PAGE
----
Natural disasters caused 2.5 million internal displacements in India in 2022, says report : The Tribune India

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Natural disasters caused 2.5 million internal displacements in India in 2022, says report

South Asia witnessed 12.5 million internal displacements due to disasters in 2022 with 90 per cent of movements in the region being triggered by floods

Natural disasters caused 2.5 million internal displacements in India in 2022, says report

Last year, India and Bangladesh started to experience flooding even before the official onset of the monsoon season. PTI file



PTI

New Delhi, May 18

Natural disasters, especially heavy floods and cyclones, triggered around 2.5 million internal displacements in India in 2022, according to a report by the Geneva-based Internal Displacement Monitoring Centre.

South Asia witnessed 12.5 million internal displacements due to disasters in 2022 with 90 per cent of the movements in the region being triggered by floods.

“All countries recorded flood displacement but Pakistan, India and Bangladesh were the most affected. Most movements occurred during the southwest monsoon between June and September,” the report said.

Last year, India and Bangladesh started to experience flooding even before the official onset of the monsoon season.

Assam was affected by early floods in May and the same areas were once again flooded in June. Nearly five million people were affected across the state.

Torrential rain that hit India in May also caused rivers to overflow in neighbouring Bangladesh, triggering nearly 5,500 displacements.

Storms triggered around 1.1 million internal displacements across South Asia in 2022. Cyclone Sitrang led to 66,000 displacements in Odisha and West Bengal.

Cyclone Asani triggered 1,500 displacements in Andhra Pradesh and Cyclone Mandous 9,500 in Tamil Nadu.

The Internal Displacement Monitoring Centre further said that disaster reports in Bangladesh, India, Nepal and Pakistan tend only to be produced for medium- to large-scale events, meaning small-scale disasters that together could lead to significantly higher displacement figures are not included.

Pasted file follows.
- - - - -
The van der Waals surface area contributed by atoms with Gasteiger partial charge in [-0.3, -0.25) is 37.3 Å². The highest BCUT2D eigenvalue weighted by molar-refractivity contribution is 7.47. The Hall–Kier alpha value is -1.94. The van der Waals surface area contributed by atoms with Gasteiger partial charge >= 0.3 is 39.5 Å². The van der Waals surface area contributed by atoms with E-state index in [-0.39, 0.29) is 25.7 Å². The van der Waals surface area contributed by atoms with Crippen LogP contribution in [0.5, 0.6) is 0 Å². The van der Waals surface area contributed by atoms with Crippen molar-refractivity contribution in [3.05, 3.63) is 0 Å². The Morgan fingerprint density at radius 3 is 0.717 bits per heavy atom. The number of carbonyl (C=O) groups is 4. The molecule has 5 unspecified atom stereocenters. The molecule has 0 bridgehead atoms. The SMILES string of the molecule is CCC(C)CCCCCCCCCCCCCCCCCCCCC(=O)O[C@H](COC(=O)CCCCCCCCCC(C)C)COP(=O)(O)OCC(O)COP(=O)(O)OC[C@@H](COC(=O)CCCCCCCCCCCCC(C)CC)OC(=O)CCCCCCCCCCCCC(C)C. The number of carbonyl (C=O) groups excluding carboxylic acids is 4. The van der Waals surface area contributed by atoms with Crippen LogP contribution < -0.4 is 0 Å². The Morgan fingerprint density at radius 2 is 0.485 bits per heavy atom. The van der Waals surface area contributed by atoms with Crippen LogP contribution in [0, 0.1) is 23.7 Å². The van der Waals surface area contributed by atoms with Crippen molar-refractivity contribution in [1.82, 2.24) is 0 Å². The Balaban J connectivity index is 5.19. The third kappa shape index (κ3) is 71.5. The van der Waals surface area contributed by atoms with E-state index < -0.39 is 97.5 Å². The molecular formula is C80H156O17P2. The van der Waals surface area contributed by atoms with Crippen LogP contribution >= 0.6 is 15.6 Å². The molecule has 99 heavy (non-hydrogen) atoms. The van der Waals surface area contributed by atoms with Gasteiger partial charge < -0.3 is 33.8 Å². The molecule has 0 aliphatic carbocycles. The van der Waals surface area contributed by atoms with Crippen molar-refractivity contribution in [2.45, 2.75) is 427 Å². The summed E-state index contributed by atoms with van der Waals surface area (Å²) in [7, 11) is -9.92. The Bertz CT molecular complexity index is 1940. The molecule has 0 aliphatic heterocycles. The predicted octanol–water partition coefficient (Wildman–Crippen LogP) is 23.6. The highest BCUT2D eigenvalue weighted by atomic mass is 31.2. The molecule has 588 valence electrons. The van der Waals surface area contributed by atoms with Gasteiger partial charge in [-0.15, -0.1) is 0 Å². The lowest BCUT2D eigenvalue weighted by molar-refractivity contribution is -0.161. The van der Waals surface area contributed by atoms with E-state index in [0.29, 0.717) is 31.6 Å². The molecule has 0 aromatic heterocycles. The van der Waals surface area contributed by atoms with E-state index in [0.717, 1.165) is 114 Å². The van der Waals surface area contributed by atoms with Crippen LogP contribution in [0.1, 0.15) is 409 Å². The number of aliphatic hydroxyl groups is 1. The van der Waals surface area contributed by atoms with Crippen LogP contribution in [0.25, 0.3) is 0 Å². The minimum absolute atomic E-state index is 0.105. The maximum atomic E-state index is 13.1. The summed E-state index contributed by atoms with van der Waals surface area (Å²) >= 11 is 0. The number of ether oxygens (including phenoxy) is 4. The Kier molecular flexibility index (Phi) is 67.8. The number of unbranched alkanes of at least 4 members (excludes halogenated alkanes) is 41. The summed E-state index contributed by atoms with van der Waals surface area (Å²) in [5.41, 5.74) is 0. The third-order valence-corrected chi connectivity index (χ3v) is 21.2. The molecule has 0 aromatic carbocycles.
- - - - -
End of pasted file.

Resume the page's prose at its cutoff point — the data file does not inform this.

“Assessments also tend to focus on disaster damage and loss but not on displacement, so figures have to be extrapolated from housing destruction data by applying average household size calculations. When displacement is specifically reported, data only captures people in relief camps or evacuated by authorities, not those who seek shelter with host families or in informal sites, which leads to underestimates,” it said.

The frequency of extreme weather events such as floods and heat waves is projected to rise manifolds in India in the future due to climate change, according to a report by researchers at the Indian Institute of Technology, Gandhinagar, last year.

The study said the risk will increase significantly under the warming climate and variability in the El Nino-Southern Oscillation—a recurring climate pattern involving changes in the temperature of waters in the central and eastern tropical Pacific Ocean.

Climate change has increased the instability in the atmosphere, leading to an increase in convective activity—thunderstorms, lightning and heavy rain events. Cyclonic storms in the Bay of Bengal and the Arabian Sea are also intensifying rapidly and retaining their intensity for a longer duration due to global warming, according to meteorologists.

This increase in the frequency of extreme weather events is posing a challenge to forecasters. Studies show that the ability to predict heavy rainfall is hampered due to climate change, they said.

India recorded 2,227 human casualties due to extreme weather events in 2022, according to the Annual Statement on Climate of India--2022 issued by the India Meteorological Department.

The death toll stood at 1,750 in 2021 and 1,338 in 2020, the Met data showed.


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